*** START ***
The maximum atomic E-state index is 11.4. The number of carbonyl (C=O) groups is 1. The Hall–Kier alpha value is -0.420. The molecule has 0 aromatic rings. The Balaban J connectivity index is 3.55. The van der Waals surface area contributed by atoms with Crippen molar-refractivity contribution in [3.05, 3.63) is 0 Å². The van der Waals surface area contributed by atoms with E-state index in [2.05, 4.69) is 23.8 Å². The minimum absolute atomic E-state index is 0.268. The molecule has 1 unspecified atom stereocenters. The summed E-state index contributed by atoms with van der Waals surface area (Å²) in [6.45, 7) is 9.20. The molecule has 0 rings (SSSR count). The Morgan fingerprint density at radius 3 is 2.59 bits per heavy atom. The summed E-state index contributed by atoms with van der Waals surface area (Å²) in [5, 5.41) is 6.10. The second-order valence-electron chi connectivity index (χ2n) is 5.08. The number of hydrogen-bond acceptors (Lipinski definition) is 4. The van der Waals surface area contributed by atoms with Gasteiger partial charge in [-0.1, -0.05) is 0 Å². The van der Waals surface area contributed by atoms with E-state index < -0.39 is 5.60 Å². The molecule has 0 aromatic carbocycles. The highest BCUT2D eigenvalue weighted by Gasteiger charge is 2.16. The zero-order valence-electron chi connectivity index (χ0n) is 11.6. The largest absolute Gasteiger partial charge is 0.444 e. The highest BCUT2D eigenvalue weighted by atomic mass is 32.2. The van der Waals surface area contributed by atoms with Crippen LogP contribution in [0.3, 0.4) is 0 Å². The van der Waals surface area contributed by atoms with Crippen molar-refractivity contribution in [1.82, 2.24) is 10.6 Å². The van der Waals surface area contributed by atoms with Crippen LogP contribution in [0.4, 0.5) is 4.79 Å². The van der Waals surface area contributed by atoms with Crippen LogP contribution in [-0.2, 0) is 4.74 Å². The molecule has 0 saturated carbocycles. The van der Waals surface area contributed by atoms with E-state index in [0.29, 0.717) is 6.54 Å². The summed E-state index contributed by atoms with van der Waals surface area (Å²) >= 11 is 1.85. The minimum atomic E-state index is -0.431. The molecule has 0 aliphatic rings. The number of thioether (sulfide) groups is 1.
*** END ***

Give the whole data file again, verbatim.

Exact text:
The maximum atomic E-state index is 11.4. The number of carbonyl (C=O) groups is 1. The Hall–Kier alpha value is -0.420. The molecule has 0 aromatic rings. The Balaban J connectivity index is 3.55. The van der Waals surface area contributed by atoms with Crippen molar-refractivity contribution in [3.05, 3.63) is 0 Å². The van der Waals surface area contributed by atoms with E-state index in [2.05, 4.69) is 23.8 Å². The minimum absolute atomic E-state index is 0.268. The molecule has 1 unspecified atom stereocenters. The summed E-state index contributed by atoms with van der Waals surface area (Å²) in [6.45, 7) is 9.20. The molecule has 0 rings (SSSR count). The Morgan fingerprint density at radius 3 is 2.59 bits per heavy atom. The summed E-state index contributed by atoms with van der Waals surface area (Å²) in [5, 5.41) is 6.10. The second-order valence-electron chi connectivity index (χ2n) is 5.08. The number of hydrogen-bond acceptors (Lipinski definition) is 4. The van der Waals surface area contributed by atoms with Gasteiger partial charge in [-0.1, -0.05) is 0 Å². The van der Waals surface area contributed by atoms with E-state index < -0.39 is 5.60 Å². The molecule has 0 aromatic carbocycles. The highest BCUT2D eigenvalue weighted by Gasteiger charge is 2.16. The zero-order valence-electron chi connectivity index (χ0n) is 11.6. The largest absolute Gasteiger partial charge is 0.444 e. The highest BCUT2D eigenvalue weighted by atomic mass is 32.2. The van der Waals surface area contributed by atoms with Crippen LogP contribution in [0.3, 0.4) is 0 Å². The van der Waals surface area contributed by atoms with Crippen molar-refractivity contribution in [1.82, 2.24) is 10.6 Å². The van der Waals surface area contributed by atoms with Crippen LogP contribution in [0.4, 0.5) is 4.79 Å². The van der Waals surface area contributed by atoms with Crippen LogP contribution in [-0.2, 0) is 4.74 Å². The molecule has 0 saturated carbocycles. The van der Waals surface area contributed by atoms with E-state index in [0.29, 0.717) is 6.54 Å². The summed E-state index contributed by atoms with van der Waals surface area (Å²) >= 11 is 1.85. The minimum atomic E-state index is -0.431. The molecule has 0 aliphatic rings. The number of thioether (sulfide) groups is 1.